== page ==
As clinicians who veterans and active service members, many of us see residual symptoms following successful treatment. We have patients who have successfully completed exposure treatment who were very capable of rehearsing their traumas and reducing their anxiety, yet some of them continue to show stubborn residual agitation. Their stories have become more coherent as they work through successive exposures, they progress through in vivo experiences, and their functioning improves. Their description sounds like their baseline anxiety level has gone from 3 to 5.
Blog posts with the tag "Post-Traumatic Stress Disorder"
I recently watched a very powerful video by famed author and filmmaker Sebastian Junger, entitled “Why veterans miss war”. As part of the TED Talk series, he discusses his experiences in Afghanistan and what he learned about the soldiers he spent time alongside.
Working with Veterans with PTSD is an intense experience where all focus can be on helping alleviate the Veteran's symptoms. What can sometimes get lost in this process is how the Veteran's family and relationships are surviving. PTSD does not happen in a bubble and can have very harsh impacts on relationships. These relationships will be changed even in the best case scenarios. On the flip side, aspects of close relationships will impact how the Veteran's PTSD symptoms are experienced. Following is a review of a recent research article which develops a multi-dimentional model of how relationship qualities can both be impacted by and affect the experience of PTSD.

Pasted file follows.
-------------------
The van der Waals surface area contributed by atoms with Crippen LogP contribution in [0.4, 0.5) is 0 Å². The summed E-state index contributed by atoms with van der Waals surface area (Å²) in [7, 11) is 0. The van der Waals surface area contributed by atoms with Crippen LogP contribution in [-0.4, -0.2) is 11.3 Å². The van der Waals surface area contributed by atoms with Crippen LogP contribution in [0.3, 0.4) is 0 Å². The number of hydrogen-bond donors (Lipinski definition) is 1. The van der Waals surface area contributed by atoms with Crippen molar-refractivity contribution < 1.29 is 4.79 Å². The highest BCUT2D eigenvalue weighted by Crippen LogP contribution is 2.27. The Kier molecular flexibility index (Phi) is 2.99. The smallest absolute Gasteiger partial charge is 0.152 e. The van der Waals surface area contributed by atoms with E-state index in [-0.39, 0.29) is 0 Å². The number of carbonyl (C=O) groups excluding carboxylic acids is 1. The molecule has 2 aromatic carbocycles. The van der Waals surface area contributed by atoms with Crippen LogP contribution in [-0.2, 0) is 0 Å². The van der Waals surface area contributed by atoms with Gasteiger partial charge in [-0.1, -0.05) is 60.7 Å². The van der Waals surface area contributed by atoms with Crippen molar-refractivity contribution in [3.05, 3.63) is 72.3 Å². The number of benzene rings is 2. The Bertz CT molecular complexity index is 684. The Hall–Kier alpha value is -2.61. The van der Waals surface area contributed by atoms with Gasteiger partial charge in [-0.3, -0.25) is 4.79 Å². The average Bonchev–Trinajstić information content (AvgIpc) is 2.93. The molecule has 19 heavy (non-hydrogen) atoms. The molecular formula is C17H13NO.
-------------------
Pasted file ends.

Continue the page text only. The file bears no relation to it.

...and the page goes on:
Does anyone else have their fingers crossed that researchers will start finding evidence of which PTSD treatments work best with which specific patients? Happily, it seems like researchers are starting to ask those questions as well, and the recent article comparing Cognitive Processing Therapy standard protocol to Cognitive Processing Therapy - Cognitive Only may have inadvertently started to answer this question.
A colleague of mine recommended I read the book "Soul Repair: Recovering from Moral Injury after War" after a discussion on the topic of moral injury. In this article, I review the book from my perspective as a clinician who has worked with service members who likely had moral injuries and as a former active duty Service member.